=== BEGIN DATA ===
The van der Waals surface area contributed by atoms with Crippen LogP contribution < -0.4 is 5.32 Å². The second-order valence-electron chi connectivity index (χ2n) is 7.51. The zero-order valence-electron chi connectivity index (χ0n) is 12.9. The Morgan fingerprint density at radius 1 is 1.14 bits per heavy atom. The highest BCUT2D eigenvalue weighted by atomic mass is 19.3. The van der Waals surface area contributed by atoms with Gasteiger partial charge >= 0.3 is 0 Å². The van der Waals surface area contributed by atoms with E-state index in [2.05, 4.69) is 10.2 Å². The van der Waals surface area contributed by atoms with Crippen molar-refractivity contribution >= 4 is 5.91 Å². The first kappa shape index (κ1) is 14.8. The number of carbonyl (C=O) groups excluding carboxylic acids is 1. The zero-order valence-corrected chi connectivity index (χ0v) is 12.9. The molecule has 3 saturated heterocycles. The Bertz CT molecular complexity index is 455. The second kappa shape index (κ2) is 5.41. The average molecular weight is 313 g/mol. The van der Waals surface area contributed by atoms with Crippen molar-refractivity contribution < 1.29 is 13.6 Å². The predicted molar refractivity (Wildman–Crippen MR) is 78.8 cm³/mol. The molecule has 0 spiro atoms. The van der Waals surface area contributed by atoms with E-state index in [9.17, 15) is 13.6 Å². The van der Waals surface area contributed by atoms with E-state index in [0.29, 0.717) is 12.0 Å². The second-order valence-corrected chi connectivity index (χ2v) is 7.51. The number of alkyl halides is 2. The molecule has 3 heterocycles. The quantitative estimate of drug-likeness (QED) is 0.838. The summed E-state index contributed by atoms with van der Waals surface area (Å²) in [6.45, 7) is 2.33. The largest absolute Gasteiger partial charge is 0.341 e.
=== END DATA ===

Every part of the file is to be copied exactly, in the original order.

The van der Waals surface area contributed by atoms with Crippen LogP contribution < -0.4 is 5.32 Å². The second-order valence-electron chi connectivity index (χ2n) is 7.51. The zero-order valence-electron chi connectivity index (χ0n) is 12.9. The Morgan fingerprint density at radius 1 is 1.14 bits per heavy atom. The highest BCUT2D eigenvalue weighted by atomic mass is 19.3. The van der Waals surface area contributed by atoms with Gasteiger partial charge >= 0.3 is 0 Å². The van der Waals surface area contributed by atoms with E-state index in [2.05, 4.69) is 10.2 Å². The van der Waals surface area contributed by atoms with Crippen molar-refractivity contribution >= 4 is 5.91 Å². The first kappa shape index (κ1) is 14.8. The number of carbonyl (C=O) groups excluding carboxylic acids is 1. The zero-order valence-corrected chi connectivity index (χ0v) is 12.9. The molecule has 3 saturated heterocycles. The Bertz CT molecular complexity index is 455. The second kappa shape index (κ2) is 5.41. The average molecular weight is 313 g/mol. The van der Waals surface area contributed by atoms with Crippen molar-refractivity contribution < 1.29 is 13.6 Å². The predicted molar refractivity (Wildman–Crippen MR) is 78.8 cm³/mol. The molecule has 0 spiro atoms. The van der Waals surface area contributed by atoms with E-state index in [9.17, 15) is 13.6 Å². The van der Waals surface area contributed by atoms with E-state index in [0.29, 0.717) is 12.0 Å². The second-order valence-corrected chi connectivity index (χ2v) is 7.51. The number of alkyl halides is 2. The molecule has 3 heterocycles. The quantitative estimate of drug-likeness (QED) is 0.838. The summed E-state index contributed by atoms with van der Waals surface area (Å²) in [6.45, 7) is 2.33. The largest absolute Gasteiger partial charge is 0.341 e.